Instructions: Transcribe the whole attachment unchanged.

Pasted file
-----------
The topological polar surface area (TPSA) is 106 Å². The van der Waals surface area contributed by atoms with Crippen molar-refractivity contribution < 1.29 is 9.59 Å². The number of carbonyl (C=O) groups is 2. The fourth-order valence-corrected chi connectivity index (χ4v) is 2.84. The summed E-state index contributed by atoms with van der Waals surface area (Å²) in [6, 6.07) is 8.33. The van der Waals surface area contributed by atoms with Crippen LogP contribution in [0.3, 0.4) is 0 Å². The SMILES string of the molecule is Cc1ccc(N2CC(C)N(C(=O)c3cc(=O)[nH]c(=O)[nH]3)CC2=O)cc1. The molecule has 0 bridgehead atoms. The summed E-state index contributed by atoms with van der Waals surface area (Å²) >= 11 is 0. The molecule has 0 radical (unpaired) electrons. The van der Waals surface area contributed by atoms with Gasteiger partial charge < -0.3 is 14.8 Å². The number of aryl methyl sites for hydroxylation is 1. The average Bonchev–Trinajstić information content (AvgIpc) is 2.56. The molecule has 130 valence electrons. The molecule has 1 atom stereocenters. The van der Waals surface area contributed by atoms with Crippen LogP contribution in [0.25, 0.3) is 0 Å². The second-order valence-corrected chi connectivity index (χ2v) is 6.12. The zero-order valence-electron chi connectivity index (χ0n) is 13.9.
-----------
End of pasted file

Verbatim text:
The topological polar surface area (TPSA) is 106 Å². The van der Waals surface area contributed by atoms with Crippen molar-refractivity contribution < 1.29 is 9.59 Å². The number of carbonyl (C=O) groups is 2. The fourth-order valence-corrected chi connectivity index (χ4v) is 2.84. The summed E-state index contributed by atoms with van der Waals surface area (Å²) in [6, 6.07) is 8.33. The van der Waals surface area contributed by atoms with Crippen LogP contribution in [0.3, 0.4) is 0 Å². The SMILES string of the molecule is Cc1ccc(N2CC(C)N(C(=O)c3cc(=O)[nH]c(=O)[nH]3)CC2=O)cc1. The molecule has 0 bridgehead atoms. The summed E-state index contributed by atoms with van der Waals surface area (Å²) >= 11 is 0. The molecule has 0 radical (unpaired) electrons. The van der Waals surface area contributed by atoms with Gasteiger partial charge < -0.3 is 14.8 Å². The number of aryl methyl sites for hydroxylation is 1. The average Bonchev–Trinajstić information content (AvgIpc) is 2.56. The molecule has 130 valence electrons. The molecule has 1 atom stereocenters. The van der Waals surface area contributed by atoms with Crippen LogP contribution in [0.25, 0.3) is 0 Å². The second-order valence-corrected chi connectivity index (χ2v) is 6.12. The zero-order valence-electron chi connectivity index (χ0n) is 13.9.